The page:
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on Aug 26, 2008 9:18 AM

Sue B:

When I solder which isn't often I use a brick. Just a plan old clay brick.  <SNIP>

 

Fire brick would last longer than an ordinary clay brick, and fire brick doesn't have those holes through them.

Stan B.

Stan B.

Lakeland, MN

USA

Ignorance is curable; Stupidity has neither cure nor excuse.

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Bren@15 wrote
on Aug 26, 2008 12:23 PM

Definitely use firebrick or check out Rio Grande supplies for a pad to put under the torch as you are working. You could also go to the hardware store or gas supply shop and see what they recommend for you.  Balling wire takes only seconds, not minutes. Use clean wire, flux ends if you have it---better shapes, and hold the wire above the hottest point of the flame. Shape wire after you ball the end to work hardend the wire. Balling afterwards might anneal (soften) the wire.  Good luck!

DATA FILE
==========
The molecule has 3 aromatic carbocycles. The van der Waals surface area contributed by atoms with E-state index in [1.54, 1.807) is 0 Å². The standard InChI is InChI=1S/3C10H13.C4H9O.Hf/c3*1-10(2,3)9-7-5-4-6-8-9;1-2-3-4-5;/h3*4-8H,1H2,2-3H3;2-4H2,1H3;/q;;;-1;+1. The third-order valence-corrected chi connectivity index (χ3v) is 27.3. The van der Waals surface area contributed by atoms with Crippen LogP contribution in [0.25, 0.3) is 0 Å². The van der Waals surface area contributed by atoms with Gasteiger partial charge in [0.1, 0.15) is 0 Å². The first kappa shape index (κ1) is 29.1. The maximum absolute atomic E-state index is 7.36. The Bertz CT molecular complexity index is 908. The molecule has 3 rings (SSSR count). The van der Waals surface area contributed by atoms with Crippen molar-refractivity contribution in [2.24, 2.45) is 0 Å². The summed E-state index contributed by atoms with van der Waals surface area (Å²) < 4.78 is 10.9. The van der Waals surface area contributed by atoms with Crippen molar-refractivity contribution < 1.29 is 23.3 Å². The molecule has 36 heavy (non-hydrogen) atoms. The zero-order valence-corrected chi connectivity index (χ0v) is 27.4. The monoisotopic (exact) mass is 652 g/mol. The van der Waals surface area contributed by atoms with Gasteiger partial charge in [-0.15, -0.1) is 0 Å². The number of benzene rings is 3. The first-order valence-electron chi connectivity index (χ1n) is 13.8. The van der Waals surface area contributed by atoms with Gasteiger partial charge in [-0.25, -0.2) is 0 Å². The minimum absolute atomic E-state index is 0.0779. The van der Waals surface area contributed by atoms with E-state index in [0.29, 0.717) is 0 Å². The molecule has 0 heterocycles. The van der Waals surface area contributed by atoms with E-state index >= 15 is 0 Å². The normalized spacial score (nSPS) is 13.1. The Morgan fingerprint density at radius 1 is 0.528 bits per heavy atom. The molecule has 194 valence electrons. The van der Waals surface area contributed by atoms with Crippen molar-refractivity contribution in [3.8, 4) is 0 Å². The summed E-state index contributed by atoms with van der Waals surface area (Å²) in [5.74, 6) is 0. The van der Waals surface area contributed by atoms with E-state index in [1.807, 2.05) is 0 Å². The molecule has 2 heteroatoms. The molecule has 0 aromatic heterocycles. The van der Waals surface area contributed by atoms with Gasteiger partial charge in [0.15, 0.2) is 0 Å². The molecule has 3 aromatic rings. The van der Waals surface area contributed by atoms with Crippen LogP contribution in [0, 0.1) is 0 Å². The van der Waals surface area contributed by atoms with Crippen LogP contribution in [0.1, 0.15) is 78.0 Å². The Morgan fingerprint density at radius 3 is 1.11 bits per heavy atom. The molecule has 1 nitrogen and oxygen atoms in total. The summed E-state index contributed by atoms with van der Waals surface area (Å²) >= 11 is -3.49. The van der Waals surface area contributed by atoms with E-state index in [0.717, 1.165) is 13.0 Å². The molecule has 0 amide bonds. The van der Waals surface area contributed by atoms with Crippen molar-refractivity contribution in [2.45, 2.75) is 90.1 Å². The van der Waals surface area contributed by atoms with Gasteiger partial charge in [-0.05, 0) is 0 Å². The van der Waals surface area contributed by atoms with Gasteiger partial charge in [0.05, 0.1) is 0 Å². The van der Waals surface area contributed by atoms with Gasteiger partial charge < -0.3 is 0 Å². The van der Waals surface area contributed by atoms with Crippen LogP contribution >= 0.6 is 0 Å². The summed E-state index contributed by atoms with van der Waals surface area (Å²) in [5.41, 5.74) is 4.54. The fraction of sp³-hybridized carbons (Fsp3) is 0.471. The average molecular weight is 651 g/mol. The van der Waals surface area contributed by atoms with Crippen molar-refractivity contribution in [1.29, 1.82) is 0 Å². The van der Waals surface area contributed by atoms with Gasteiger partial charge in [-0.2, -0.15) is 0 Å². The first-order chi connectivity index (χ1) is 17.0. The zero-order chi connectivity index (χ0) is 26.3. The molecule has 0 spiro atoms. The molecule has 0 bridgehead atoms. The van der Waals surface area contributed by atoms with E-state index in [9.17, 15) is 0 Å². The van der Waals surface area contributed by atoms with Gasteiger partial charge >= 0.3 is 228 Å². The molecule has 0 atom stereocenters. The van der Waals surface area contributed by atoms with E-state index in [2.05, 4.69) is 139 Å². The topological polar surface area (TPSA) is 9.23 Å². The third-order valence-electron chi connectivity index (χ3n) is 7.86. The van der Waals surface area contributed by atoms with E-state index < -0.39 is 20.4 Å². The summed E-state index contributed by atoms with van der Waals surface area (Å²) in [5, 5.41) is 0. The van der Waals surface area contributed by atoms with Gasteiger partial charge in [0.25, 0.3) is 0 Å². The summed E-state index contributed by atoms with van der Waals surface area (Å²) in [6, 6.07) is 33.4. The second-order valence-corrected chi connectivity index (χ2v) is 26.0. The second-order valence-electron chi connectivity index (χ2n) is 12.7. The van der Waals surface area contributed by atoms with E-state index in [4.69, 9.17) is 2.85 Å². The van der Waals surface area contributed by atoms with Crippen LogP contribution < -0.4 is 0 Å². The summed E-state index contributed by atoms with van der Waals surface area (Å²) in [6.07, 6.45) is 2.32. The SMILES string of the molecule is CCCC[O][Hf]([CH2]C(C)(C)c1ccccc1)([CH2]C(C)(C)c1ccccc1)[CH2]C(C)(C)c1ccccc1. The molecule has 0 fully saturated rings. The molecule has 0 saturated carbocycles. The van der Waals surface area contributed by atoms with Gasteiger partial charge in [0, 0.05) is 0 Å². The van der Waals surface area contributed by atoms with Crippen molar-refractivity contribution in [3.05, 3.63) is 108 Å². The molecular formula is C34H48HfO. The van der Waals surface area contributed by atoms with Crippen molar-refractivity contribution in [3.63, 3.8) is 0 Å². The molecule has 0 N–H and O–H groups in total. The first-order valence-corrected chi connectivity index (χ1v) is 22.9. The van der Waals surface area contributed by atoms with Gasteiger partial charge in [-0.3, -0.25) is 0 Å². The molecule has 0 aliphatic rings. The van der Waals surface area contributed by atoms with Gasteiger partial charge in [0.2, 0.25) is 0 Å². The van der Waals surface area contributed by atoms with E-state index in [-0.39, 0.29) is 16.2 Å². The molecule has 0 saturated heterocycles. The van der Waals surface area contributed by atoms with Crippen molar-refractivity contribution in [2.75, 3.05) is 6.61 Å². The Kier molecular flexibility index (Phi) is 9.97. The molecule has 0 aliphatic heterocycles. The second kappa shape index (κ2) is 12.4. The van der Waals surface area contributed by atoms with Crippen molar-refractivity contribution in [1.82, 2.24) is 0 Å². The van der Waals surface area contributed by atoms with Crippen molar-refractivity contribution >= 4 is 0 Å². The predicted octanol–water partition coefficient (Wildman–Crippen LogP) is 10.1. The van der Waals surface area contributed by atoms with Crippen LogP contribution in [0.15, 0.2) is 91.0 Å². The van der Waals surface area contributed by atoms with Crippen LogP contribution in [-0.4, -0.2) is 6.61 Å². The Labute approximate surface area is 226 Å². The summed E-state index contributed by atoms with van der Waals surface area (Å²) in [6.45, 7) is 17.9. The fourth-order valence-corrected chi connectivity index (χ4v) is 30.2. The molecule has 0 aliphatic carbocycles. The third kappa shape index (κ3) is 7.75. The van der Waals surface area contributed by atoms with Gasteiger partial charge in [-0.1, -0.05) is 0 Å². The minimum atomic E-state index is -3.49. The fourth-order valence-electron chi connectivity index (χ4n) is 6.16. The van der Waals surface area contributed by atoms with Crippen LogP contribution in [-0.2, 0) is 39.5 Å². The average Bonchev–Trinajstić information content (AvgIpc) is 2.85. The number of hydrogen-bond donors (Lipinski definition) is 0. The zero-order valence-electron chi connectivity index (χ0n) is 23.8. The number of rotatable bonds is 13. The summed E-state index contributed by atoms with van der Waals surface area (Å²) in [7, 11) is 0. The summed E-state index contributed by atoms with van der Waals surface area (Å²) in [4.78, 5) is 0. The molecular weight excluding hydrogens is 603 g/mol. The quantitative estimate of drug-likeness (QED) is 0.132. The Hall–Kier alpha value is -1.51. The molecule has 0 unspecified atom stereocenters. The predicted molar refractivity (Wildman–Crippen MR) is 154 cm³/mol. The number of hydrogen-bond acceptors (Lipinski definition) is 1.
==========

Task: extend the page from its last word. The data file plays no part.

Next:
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popnicute wrote
on Aug 26, 2008 5:47 PM

woah.. only seconds? D: with sterling silver? cos in the instruction i found they said it did faster with fine silver but the store here doesn't sell fine silver :/

then i must have done something wrong D; i tried yesterday with the 20 gauge sterling wire and it didn't ball at all [:'(] i set my microtorch at continuous flame and most gas flow and let it fire my wire for around 2 minutes.. i put the wire almost touching the torch tip (in the heaviest fire flow). it gets matte looking and definitely soft but i didn't see any sign of it getting balled :(